UN accolade for rare courage and dedication in Mozambique cyclone
A South African team of medical and emergency workers has been recognised by the UN for its rescue efforts in Mozambique during the recent devastating Cyclone Idai.
The team included Rescue SA members Ian Scher, Travis Trower and Klaas Prinsloo, Connor Hartnady, Abrie Senekal and Gerhard Louw from the University of Johannesburg, SAPS search and rescue team members Francois Pretorius and Romel de Rosa, IPSS medics Paul Herbst, Dylan Meyrick, Shane Rode, Armand Herbst and Daniel Lobjoit, ER24'S Marcel Nordin and Brian Allchin, Ceron Meadows from Rescue Care, Bradley Hatfield from Ethekini Fire and Emergency Services as well as Keanan Reynolds from the Durban University of Technology (DUT).
They all received letters of commendation from the UN.
DUT's head of technical and medical in the health sciences department Keanan Reynolds told SowetanLIVE that the SA team was the first on the ground after the devastating cyclone hit in March.
Rescue SA, a rescue organisation that responds to sudden-onset disasters nationally and internationally, set up camp at Mozambique's second city Beira where they rescued thousands of people displaced by the natural disaster.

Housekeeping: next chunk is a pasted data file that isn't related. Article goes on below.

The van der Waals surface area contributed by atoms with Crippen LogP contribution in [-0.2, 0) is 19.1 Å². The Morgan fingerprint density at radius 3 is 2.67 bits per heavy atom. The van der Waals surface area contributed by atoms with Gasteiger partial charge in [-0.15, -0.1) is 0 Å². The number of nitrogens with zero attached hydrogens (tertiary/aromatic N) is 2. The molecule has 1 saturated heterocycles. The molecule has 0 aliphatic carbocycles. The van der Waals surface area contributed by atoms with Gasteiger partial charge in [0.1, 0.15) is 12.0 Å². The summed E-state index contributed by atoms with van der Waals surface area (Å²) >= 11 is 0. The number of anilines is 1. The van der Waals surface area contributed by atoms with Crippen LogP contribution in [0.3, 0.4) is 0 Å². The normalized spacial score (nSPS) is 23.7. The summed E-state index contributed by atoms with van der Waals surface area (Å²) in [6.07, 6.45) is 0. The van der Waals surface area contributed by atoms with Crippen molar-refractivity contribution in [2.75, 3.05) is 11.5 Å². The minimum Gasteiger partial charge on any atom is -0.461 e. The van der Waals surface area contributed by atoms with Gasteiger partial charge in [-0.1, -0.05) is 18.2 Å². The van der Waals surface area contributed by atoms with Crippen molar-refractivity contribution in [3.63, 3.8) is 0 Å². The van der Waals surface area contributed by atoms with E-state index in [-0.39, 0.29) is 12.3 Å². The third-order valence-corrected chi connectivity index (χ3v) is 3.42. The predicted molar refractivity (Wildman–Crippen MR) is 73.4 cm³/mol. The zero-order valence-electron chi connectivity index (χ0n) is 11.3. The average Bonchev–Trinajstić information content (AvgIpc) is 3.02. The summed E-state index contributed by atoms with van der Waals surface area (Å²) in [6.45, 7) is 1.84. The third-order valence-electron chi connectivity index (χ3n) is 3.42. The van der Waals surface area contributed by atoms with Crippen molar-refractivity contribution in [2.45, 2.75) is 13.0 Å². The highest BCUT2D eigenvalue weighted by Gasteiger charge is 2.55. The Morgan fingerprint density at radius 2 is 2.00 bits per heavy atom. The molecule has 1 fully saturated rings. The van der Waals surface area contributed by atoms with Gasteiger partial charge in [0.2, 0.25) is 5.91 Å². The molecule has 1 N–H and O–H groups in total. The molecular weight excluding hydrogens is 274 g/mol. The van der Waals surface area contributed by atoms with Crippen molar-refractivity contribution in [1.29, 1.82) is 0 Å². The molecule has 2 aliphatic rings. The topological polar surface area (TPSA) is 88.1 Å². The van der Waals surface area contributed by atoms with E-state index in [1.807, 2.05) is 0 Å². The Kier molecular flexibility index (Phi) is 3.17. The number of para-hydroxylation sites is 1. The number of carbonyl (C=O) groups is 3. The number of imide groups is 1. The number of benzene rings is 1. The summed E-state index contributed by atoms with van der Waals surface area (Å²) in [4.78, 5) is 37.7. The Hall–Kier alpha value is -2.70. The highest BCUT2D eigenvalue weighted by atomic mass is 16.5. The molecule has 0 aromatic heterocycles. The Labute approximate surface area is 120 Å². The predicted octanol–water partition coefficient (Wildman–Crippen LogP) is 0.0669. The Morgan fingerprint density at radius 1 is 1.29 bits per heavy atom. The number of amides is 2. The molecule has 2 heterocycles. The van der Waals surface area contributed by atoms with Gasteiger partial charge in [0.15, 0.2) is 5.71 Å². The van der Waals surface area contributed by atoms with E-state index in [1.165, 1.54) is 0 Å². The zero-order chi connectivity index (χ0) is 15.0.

"It was devastating to see that many people starving out there for 36 hours, having to make that decision of who to take and who to leave is always a difficult one," said Reynolds.
He said that setting up camp in Beira was a logistical nightmare because many of the roads and the access point to people who needed help had been destroyed by the cyclone.
"We had obviously done the training but to be exposed to something to that scale was insane, was a lot," he said.
In the letter of commendation Sebastian Rhodes-Stampa, the deputy humanitarian co-ordinator in Mozambique said: "I have rarely seen such courage and dedication by a non-governmental organisation. Their actions saved lives."
Reynolds said that it was nice to be recognised for the work he and Rescue SA had done during their 10-day rescue mission.
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